I selected four honorable mentions. Calm by Minta Smith, captured my attention because it incorporates a variety of shades, shadows and textures through the use of digital graphic processes. The careful use of outlines to define the figure gives the subject its emotional impact. The contrasting floral-patterned blouse design adds dimension to the piece. Fredericksburg Icons: Railroad Bridge by Cathy Herndon masterfully makes use of collage to depict one of the most recognizable landmarks in Fredericksburg. The subtle thoughtfully understated use of crinkled paper gives dimension to the bridge and water and draws the viewer in not only to examine the subject but the materials used to construct the painting. Inside Outside #2 by Christine Long, employs quilting and stitching to capture attention. There are swirling and diagonal stitches used to build a pattern of dyed fabrics of a limited palette of yellow, black and gray. The subject is mysterious with the suggestion of a horizon line suggesting many interpretations. Locked and Tagged by Lee Cochrane speaks in a direct way to the theme of the show. It is a record of a variety of surfaces found in an everyday scene, which is manipulated and framed in a tight composition of wood, chains, graffiti and peeling paint carefully colorized to produce a powerful image.
In third place, I chose Take Me to Your Leader by Michael Dean. This painting has a raucous quality. Its scale is big. While the title leads you in one direction, the image is not that illuminating. It is an engagingly clumsy painting with thick gushy encaustic paint applied in a variety of marks including drips, dabs and scraps for visual effect. The figures are reduced to squiggles and the alien triangular shapes against the landscape are all the detail provided. In second place, is Alexandria Skyline by Jennifer Galvin. In contrast to the piece just mentioned, this pulp paper image relies on economy and arrangement of simple forms to denote a skyline. The reductive seductiveness is atmospheric and moody. The image is framed to reveal the irregular edge of the handmade object-like quality of the paper. First place goes to Art Gallery by Mark Prieto. This piece spoke to all the qualities that make an outstanding work of art. There is a naive quality to this work with its lack of perspective but its one-of-a-kind style makes for a singular encounter. As a commentary on the art gallery experience there is little to connect to reality. This is a surrealistic image revealed through the application of paint in flat forms, thick lines and dots. The torso of a melting figure, the watermelon head of the figure in the foreground and the female figure with the triangular head walking the pup are the characters that fill the scene. The watermelon form is carried a step further acting as a landscape elements in some of the paintings hanging on the gallery walls. The success of this piece is its ability to draw the viewer into the painting. First examine the painted scene, but then examine the paintings on the gallery walls for a deeper meaning. It is a painting about painting.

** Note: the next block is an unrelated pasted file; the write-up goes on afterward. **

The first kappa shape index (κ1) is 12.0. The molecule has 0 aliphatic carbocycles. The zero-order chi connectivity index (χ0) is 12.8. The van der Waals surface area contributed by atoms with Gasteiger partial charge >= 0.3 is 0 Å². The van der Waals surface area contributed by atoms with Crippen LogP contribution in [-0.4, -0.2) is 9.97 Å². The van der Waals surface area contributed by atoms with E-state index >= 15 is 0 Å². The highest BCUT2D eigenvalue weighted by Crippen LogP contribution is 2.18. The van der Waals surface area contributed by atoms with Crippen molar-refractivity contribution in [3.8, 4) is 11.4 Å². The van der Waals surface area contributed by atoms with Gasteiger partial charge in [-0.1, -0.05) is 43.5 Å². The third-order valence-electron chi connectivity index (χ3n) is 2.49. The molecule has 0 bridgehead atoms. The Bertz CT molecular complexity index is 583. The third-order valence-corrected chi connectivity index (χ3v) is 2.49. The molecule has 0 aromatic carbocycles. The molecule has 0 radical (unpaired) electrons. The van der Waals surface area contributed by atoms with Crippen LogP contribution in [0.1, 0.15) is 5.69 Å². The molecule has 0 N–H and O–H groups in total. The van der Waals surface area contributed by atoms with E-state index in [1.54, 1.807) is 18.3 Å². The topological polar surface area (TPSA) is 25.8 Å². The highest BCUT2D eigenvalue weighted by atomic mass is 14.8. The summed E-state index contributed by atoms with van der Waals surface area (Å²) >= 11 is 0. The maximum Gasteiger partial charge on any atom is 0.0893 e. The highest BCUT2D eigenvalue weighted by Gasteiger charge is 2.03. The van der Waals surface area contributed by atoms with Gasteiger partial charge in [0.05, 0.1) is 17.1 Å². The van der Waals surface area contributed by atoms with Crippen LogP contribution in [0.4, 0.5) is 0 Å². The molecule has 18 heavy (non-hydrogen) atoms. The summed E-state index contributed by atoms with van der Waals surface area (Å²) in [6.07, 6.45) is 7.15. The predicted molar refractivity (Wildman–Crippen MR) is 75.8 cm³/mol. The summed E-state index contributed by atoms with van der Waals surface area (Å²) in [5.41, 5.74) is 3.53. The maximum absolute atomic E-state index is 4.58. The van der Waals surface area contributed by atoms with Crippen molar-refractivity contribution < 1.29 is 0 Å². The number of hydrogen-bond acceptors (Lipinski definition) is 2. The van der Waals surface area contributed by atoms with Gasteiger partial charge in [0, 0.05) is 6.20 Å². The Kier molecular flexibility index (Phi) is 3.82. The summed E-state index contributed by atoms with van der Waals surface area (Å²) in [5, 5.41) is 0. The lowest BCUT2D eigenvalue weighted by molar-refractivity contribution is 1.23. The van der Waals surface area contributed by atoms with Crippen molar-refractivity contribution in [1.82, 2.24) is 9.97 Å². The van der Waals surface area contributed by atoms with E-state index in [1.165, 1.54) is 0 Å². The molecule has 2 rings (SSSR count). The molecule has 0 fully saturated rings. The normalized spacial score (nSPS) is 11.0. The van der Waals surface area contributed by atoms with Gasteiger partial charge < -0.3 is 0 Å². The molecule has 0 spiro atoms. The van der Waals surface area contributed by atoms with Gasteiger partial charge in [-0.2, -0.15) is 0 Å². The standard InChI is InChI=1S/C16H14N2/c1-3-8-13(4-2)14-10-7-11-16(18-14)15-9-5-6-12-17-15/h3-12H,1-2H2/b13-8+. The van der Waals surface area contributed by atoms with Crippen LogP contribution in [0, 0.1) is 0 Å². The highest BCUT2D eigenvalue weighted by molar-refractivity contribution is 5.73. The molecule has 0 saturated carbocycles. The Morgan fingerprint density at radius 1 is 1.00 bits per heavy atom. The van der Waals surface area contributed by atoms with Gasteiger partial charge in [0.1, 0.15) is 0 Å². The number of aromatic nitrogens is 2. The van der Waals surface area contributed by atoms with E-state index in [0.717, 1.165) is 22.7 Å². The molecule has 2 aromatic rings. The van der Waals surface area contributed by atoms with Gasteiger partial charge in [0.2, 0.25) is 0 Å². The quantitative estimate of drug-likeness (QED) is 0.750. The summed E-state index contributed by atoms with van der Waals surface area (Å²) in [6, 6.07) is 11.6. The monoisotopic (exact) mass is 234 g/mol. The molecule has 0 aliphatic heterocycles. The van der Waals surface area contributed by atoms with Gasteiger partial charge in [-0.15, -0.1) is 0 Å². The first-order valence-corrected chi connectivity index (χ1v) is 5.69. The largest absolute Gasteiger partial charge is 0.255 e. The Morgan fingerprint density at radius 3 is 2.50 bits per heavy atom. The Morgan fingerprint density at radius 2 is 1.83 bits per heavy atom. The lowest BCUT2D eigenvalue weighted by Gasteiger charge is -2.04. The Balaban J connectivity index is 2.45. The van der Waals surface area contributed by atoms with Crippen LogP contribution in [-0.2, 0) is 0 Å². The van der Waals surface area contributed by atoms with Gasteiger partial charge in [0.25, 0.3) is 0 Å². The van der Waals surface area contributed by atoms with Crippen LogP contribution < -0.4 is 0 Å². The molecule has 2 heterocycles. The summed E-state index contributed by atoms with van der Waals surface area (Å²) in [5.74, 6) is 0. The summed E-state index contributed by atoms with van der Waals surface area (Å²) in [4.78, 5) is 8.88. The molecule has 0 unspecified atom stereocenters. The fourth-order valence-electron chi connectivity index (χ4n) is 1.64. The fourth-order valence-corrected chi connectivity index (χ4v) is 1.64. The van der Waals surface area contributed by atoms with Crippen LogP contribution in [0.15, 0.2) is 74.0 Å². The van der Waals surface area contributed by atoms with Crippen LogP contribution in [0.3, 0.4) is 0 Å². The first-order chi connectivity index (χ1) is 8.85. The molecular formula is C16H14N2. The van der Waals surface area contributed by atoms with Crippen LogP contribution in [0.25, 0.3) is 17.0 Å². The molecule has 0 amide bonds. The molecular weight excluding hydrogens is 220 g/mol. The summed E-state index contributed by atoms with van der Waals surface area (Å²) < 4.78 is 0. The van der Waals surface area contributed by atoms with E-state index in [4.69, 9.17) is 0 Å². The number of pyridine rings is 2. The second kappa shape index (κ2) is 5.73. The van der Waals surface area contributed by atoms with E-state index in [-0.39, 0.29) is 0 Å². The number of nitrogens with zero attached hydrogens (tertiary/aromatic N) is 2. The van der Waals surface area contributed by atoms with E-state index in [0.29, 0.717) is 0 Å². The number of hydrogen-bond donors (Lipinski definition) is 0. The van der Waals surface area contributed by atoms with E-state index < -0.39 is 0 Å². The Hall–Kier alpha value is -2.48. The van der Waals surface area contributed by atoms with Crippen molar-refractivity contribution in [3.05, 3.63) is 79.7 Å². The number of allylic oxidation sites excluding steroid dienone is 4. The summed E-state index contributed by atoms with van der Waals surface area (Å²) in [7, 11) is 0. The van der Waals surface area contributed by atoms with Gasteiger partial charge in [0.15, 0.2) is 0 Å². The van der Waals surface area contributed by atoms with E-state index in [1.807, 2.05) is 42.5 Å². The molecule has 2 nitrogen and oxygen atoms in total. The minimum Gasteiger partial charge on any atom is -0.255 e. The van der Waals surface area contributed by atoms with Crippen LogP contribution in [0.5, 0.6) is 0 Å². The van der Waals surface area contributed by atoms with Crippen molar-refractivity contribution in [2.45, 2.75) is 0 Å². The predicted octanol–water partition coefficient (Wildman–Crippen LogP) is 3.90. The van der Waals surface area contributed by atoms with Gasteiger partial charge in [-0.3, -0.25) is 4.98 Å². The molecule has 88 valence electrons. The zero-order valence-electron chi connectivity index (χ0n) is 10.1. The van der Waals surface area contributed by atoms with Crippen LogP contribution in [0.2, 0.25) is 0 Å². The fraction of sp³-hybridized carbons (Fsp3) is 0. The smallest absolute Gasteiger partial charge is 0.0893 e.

All the artists in the show provide a depth of experience if the viewer is willing to stop and absorb. Look at the images and see. Each artist is drawn to their subject to record an experience and to share with the viewer through the filters of art making and imagination. Moments revealed in these artworks are memories or visions that can only be experienced thru the magic of art. Slow down and absorb. Collectively, this show is a cornucopia of luscious imaginary for you to consume. Enjoy!